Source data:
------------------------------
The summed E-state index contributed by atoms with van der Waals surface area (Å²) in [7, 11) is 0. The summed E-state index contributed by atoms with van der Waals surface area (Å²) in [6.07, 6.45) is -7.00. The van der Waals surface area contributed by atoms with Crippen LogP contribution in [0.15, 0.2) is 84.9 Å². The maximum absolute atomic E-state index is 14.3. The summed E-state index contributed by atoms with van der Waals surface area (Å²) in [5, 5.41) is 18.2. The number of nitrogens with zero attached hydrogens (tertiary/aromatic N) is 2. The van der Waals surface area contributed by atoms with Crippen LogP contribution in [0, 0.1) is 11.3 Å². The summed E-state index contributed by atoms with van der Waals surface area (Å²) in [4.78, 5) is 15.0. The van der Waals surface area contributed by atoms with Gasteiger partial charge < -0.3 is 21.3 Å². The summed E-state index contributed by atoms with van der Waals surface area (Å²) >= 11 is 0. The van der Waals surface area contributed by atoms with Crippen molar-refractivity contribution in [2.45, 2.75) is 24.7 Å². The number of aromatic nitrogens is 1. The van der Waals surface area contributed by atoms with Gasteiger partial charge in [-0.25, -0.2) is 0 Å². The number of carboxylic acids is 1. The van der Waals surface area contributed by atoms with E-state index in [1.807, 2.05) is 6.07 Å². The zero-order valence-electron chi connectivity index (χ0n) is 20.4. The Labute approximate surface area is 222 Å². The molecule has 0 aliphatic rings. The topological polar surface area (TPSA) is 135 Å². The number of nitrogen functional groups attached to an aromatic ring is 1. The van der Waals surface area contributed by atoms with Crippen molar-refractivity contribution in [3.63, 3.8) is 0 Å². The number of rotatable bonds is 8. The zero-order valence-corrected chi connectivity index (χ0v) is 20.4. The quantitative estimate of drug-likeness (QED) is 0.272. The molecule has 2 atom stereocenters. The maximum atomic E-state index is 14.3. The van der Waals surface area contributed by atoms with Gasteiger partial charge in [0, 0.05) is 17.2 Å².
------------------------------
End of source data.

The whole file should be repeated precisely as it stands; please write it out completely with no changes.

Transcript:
The summed E-state index contributed by atoms with van der Waals surface area (Å²) in [7, 11) is 0. The summed E-state index contributed by atoms with van der Waals surface area (Å²) in [6.07, 6.45) is -7.00. The van der Waals surface area contributed by atoms with Crippen LogP contribution in [0.15, 0.2) is 84.9 Å². The maximum absolute atomic E-state index is 14.3. The summed E-state index contributed by atoms with van der Waals surface area (Å²) in [5, 5.41) is 18.2. The number of nitrogens with zero attached hydrogens (tertiary/aromatic N) is 2. The van der Waals surface area contributed by atoms with Crippen LogP contribution in [0, 0.1) is 11.3 Å². The summed E-state index contributed by atoms with van der Waals surface area (Å²) in [4.78, 5) is 15.0. The van der Waals surface area contributed by atoms with Gasteiger partial charge < -0.3 is 21.3 Å². The summed E-state index contributed by atoms with van der Waals surface area (Å²) >= 11 is 0. The van der Waals surface area contributed by atoms with Crippen molar-refractivity contribution in [2.45, 2.75) is 24.7 Å². The number of aromatic nitrogens is 1. The van der Waals surface area contributed by atoms with Gasteiger partial charge in [-0.25, -0.2) is 0 Å². The number of carboxylic acids is 1. The van der Waals surface area contributed by atoms with E-state index in [1.807, 2.05) is 6.07 Å². The zero-order valence-electron chi connectivity index (χ0n) is 20.4. The Labute approximate surface area is 222 Å². The molecule has 0 aliphatic rings. The topological polar surface area (TPSA) is 135 Å². The number of nitrogen functional groups attached to an aromatic ring is 1. The van der Waals surface area contributed by atoms with Crippen molar-refractivity contribution in [3.63, 3.8) is 0 Å². The number of rotatable bonds is 8. The zero-order valence-corrected chi connectivity index (χ0v) is 20.4. The quantitative estimate of drug-likeness (QED) is 0.272. The molecule has 2 atom stereocenters. The maximum atomic E-state index is 14.3. The van der Waals surface area contributed by atoms with Gasteiger partial charge in [0, 0.05) is 17.2 Å².